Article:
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Implementing an Irregular Application on a Distributed Memory Multiprocessor
 In Proceedings of the Fourth ACM/SIGPLAN Symposium on Principles and Practices of Parallel Programming
, 1993
"... Parallelism with irregular patterns of data, communication and computation is hard to manage efficiently. In this paper we present a case study of the Gröbner basis problem, a symbolic algebra application. We developed an efficient parallel implementation using the following techniques. First, a seq ..."
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Cited by 44 (8 self)
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Parallelism with irregular patterns of data, communication and computation is hard to manage efficiently. In this paper we present a case study of the Gröbner basis problem, a symbolic algebra application. We developed an efficient parallel implementation using the following techniques. First, a sequential algorithm was rewritten in a transition axiom style, in which computation proceeds by nondeterministic invocations of guarded statements at multiple processors. Next, the algebraic properties of the problem were studied to modify the algorithm to ensure correctness in spite of locally inconsistent views of the shared data structures. This was used to design data structures with very little overhead for maintaining consistency. Finally, an applicationspecific scheduler was designed and tuned to get good performance. Our distributed memory implementation achieves impressive speedups.
Distributing Equational Theorem Proving
, 1993
"... In this paper we show that distributing the theorem proving task to several experts is a promising idea. We describe the team work method which allows the experts to compete for a while and then to cooperate. In the cooperation phase the best results derived in the competition phase are collected an ..."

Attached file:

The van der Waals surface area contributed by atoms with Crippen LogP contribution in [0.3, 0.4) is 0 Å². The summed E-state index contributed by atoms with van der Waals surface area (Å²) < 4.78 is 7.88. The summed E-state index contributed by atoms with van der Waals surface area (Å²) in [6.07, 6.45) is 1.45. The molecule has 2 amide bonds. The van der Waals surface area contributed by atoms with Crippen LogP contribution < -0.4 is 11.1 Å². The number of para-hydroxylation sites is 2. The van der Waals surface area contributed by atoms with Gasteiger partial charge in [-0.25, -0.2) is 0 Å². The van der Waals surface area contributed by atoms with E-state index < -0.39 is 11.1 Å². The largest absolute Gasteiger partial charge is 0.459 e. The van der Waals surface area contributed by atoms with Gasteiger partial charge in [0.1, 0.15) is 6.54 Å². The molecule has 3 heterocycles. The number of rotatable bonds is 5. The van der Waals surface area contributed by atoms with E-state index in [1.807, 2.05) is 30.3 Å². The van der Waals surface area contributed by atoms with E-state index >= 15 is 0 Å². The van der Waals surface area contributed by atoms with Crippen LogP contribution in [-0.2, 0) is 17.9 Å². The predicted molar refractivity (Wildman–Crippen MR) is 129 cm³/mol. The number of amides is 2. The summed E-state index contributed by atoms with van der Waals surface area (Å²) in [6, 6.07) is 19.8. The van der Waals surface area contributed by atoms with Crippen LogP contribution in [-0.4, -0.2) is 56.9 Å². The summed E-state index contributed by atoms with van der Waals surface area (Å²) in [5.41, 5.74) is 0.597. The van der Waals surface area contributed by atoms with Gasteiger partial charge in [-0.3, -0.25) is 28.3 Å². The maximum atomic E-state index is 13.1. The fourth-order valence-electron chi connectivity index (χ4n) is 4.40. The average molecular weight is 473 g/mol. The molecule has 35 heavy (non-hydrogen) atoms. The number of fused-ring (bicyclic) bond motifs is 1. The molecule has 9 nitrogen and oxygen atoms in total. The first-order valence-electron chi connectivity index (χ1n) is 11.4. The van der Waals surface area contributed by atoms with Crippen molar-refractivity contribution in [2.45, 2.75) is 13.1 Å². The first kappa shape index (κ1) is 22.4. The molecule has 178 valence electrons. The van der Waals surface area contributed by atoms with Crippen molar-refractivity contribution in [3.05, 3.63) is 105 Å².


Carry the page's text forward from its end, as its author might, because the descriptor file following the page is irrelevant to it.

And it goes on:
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Cited by 22 (6 self)
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In this paper we show that distributing the theorem proving task to several experts is a promising idea. We describe the team work method which allows the experts to compete for a while and then to cooperate. In the cooperation phase the best results derived in the competition phase are collected and the less important results are forgotten. We describe some useful experts and explain in detail how they work together. We establish fairness criteria and so prove the distributed system to be both, complete and correct. We have implemented our system and show by nontrivial examples that drastical time speedups are possible for a cooperating team of experts compared to the time needed by the best expert in the team.
The Parallel Computing Laboratory at U.C. Berkeley: A Research Agenda Based on the Berkeley View
, 2008
"... Copyright © 2008, by the author(s). All rights reserved. Permission to make digital or hard copies of all or part of this work for personal or classroom use is granted without fee provided that copies are not made or distributed for profit or commercial advantage and that copies bear this notice and ..."
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Cited by 18 (5 self)